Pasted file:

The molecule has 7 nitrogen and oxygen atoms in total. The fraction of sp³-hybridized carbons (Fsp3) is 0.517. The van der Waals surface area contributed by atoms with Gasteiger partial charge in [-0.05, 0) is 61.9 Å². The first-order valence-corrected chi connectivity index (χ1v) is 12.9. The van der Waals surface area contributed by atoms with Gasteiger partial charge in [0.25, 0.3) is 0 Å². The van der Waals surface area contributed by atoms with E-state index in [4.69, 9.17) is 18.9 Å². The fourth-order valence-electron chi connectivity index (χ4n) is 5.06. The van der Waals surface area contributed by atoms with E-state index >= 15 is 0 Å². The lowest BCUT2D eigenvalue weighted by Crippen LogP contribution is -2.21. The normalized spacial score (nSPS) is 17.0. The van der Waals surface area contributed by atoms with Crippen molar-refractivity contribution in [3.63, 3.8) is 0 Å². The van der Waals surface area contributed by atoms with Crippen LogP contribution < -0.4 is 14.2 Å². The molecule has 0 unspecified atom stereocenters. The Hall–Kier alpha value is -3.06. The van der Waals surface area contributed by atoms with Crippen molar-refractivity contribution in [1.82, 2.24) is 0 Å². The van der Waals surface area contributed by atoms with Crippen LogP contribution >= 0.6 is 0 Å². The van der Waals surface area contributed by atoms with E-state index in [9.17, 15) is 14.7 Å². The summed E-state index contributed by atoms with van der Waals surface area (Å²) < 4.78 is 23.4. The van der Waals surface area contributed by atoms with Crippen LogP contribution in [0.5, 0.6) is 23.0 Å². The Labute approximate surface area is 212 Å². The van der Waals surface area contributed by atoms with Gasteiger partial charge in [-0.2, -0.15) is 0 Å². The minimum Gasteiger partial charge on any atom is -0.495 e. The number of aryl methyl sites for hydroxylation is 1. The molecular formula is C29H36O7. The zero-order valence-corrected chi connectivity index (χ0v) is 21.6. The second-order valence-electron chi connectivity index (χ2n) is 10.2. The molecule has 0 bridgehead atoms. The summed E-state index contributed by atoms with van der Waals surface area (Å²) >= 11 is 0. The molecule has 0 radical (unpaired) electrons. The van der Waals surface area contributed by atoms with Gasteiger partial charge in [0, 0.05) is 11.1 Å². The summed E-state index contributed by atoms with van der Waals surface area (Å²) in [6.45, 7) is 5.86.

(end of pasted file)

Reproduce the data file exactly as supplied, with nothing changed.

The molecule has 7 nitrogen and oxygen atoms in total. The fraction of sp³-hybridized carbons (Fsp3) is 0.517. The van der Waals surface area contributed by atoms with Gasteiger partial charge in [-0.05, 0) is 61.9 Å². The first-order valence-corrected chi connectivity index (χ1v) is 12.9. The van der Waals surface area contributed by atoms with Gasteiger partial charge in [0.25, 0.3) is 0 Å². The van der Waals surface area contributed by atoms with E-state index in [4.69, 9.17) is 18.9 Å². The fourth-order valence-electron chi connectivity index (χ4n) is 5.06. The van der Waals surface area contributed by atoms with E-state index >= 15 is 0 Å². The lowest BCUT2D eigenvalue weighted by Crippen LogP contribution is -2.21. The normalized spacial score (nSPS) is 17.0. The van der Waals surface area contributed by atoms with Crippen molar-refractivity contribution in [3.63, 3.8) is 0 Å². The van der Waals surface area contributed by atoms with Crippen LogP contribution < -0.4 is 14.2 Å². The molecule has 0 unspecified atom stereocenters. The Hall–Kier alpha value is -3.06. The van der Waals surface area contributed by atoms with Crippen molar-refractivity contribution in [1.82, 2.24) is 0 Å². The van der Waals surface area contributed by atoms with Crippen LogP contribution >= 0.6 is 0 Å². The van der Waals surface area contributed by atoms with E-state index in [9.17, 15) is 14.7 Å². The summed E-state index contributed by atoms with van der Waals surface area (Å²) < 4.78 is 23.4. The van der Waals surface area contributed by atoms with Crippen LogP contribution in [0.5, 0.6) is 23.0 Å². The Labute approximate surface area is 212 Å². The van der Waals surface area contributed by atoms with Gasteiger partial charge in [-0.2, -0.15) is 0 Å². The minimum Gasteiger partial charge on any atom is -0.495 e. The number of aryl methyl sites for hydroxylation is 1. The molecular formula is C29H36O7. The zero-order valence-corrected chi connectivity index (χ0v) is 21.6. The second-order valence-electron chi connectivity index (χ2n) is 10.2. The molecule has 0 bridgehead atoms. The summed E-state index contributed by atoms with van der Waals surface area (Å²) >= 11 is 0. The molecule has 0 radical (unpaired) electrons. The van der Waals surface area contributed by atoms with Gasteiger partial charge in [0, 0.05) is 11.1 Å². The summed E-state index contributed by atoms with van der Waals surface area (Å²) in [6.45, 7) is 5.86.